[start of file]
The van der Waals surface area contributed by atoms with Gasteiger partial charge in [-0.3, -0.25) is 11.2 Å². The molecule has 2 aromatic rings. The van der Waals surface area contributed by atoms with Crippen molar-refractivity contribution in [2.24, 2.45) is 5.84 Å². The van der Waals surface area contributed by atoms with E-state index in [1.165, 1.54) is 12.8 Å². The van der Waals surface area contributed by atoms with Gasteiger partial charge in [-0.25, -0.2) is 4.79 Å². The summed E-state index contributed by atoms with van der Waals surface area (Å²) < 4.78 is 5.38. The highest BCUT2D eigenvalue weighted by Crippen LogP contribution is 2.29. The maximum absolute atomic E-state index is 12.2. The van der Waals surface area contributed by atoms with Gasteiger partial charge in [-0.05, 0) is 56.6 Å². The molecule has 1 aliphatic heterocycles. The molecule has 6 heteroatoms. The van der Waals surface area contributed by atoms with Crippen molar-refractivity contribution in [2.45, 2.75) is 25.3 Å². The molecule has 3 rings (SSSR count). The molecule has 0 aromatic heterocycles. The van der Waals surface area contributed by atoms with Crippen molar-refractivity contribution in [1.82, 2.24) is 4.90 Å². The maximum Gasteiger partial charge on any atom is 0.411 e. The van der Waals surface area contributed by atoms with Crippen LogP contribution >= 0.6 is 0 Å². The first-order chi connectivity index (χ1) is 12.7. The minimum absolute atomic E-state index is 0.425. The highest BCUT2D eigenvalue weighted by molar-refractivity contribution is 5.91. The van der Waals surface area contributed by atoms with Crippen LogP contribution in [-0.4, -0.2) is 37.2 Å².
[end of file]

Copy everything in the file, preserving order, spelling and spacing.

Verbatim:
The van der Waals surface area contributed by atoms with Gasteiger partial charge in [-0.3, -0.25) is 11.2 Å². The molecule has 2 aromatic rings. The van der Waals surface area contributed by atoms with Crippen molar-refractivity contribution in [2.24, 2.45) is 5.84 Å². The van der Waals surface area contributed by atoms with E-state index in [1.165, 1.54) is 12.8 Å². The van der Waals surface area contributed by atoms with Gasteiger partial charge in [-0.25, -0.2) is 4.79 Å². The summed E-state index contributed by atoms with van der Waals surface area (Å²) < 4.78 is 5.38. The highest BCUT2D eigenvalue weighted by Crippen LogP contribution is 2.29. The maximum absolute atomic E-state index is 12.2. The van der Waals surface area contributed by atoms with Gasteiger partial charge in [-0.05, 0) is 56.6 Å². The molecule has 1 aliphatic heterocycles. The molecule has 6 heteroatoms. The van der Waals surface area contributed by atoms with Crippen molar-refractivity contribution in [2.45, 2.75) is 25.3 Å². The molecule has 3 rings (SSSR count). The molecule has 0 aromatic heterocycles. The van der Waals surface area contributed by atoms with Crippen molar-refractivity contribution in [1.82, 2.24) is 4.90 Å². The maximum Gasteiger partial charge on any atom is 0.411 e. The van der Waals surface area contributed by atoms with Crippen LogP contribution >= 0.6 is 0 Å². The first-order chi connectivity index (χ1) is 12.7. The minimum absolute atomic E-state index is 0.425. The highest BCUT2D eigenvalue weighted by molar-refractivity contribution is 5.91. The van der Waals surface area contributed by atoms with Crippen LogP contribution in [-0.4, -0.2) is 37.2 Å².